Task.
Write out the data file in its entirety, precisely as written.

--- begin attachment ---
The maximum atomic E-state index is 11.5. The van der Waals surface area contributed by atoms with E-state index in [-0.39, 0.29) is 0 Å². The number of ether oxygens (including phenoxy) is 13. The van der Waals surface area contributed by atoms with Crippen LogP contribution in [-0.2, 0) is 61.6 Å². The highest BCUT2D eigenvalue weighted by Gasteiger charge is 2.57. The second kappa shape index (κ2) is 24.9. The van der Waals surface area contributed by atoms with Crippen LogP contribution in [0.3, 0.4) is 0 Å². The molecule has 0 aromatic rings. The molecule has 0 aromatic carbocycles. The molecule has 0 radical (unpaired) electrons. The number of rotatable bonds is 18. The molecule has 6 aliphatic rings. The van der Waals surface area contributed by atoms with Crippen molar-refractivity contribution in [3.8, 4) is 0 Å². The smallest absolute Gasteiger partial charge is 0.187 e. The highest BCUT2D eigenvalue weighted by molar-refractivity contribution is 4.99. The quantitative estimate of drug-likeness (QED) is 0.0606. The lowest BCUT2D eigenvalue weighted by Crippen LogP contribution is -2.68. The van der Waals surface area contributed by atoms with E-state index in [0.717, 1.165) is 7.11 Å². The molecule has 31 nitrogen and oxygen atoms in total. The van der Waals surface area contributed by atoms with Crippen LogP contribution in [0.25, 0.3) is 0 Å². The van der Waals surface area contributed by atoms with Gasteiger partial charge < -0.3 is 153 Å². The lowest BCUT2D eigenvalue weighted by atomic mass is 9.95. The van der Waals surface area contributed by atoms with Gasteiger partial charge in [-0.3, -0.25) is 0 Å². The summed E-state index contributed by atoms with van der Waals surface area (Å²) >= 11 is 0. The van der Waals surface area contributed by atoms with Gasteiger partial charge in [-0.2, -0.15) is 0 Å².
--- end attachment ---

The maximum atomic E-state index is 11.5. The van der Waals surface area contributed by atoms with E-state index in [-0.39, 0.29) is 0 Å². The number of ether oxygens (including phenoxy) is 13. The van der Waals surface area contributed by atoms with Crippen LogP contribution in [-0.2, 0) is 61.6 Å². The highest BCUT2D eigenvalue weighted by Gasteiger charge is 2.57. The second kappa shape index (κ2) is 24.9. The van der Waals surface area contributed by atoms with Crippen LogP contribution in [0.3, 0.4) is 0 Å². The molecule has 0 aromatic rings. The molecule has 0 aromatic carbocycles. The molecule has 0 radical (unpaired) electrons. The number of rotatable bonds is 18. The molecule has 6 aliphatic rings. The van der Waals surface area contributed by atoms with Crippen molar-refractivity contribution in [3.8, 4) is 0 Å². The smallest absolute Gasteiger partial charge is 0.187 e. The highest BCUT2D eigenvalue weighted by molar-refractivity contribution is 4.99. The quantitative estimate of drug-likeness (QED) is 0.0606. The lowest BCUT2D eigenvalue weighted by Crippen LogP contribution is -2.68. The van der Waals surface area contributed by atoms with E-state index in [0.717, 1.165) is 7.11 Å². The molecule has 31 nitrogen and oxygen atoms in total. The van der Waals surface area contributed by atoms with Crippen LogP contribution in [0.25, 0.3) is 0 Å². The van der Waals surface area contributed by atoms with Gasteiger partial charge < -0.3 is 153 Å². The lowest BCUT2D eigenvalue weighted by atomic mass is 9.95. The van der Waals surface area contributed by atoms with Gasteiger partial charge in [-0.3, -0.25) is 0 Å². The summed E-state index contributed by atoms with van der Waals surface area (Å²) >= 11 is 0. The van der Waals surface area contributed by atoms with Gasteiger partial charge in [-0.2, -0.15) is 0 Å².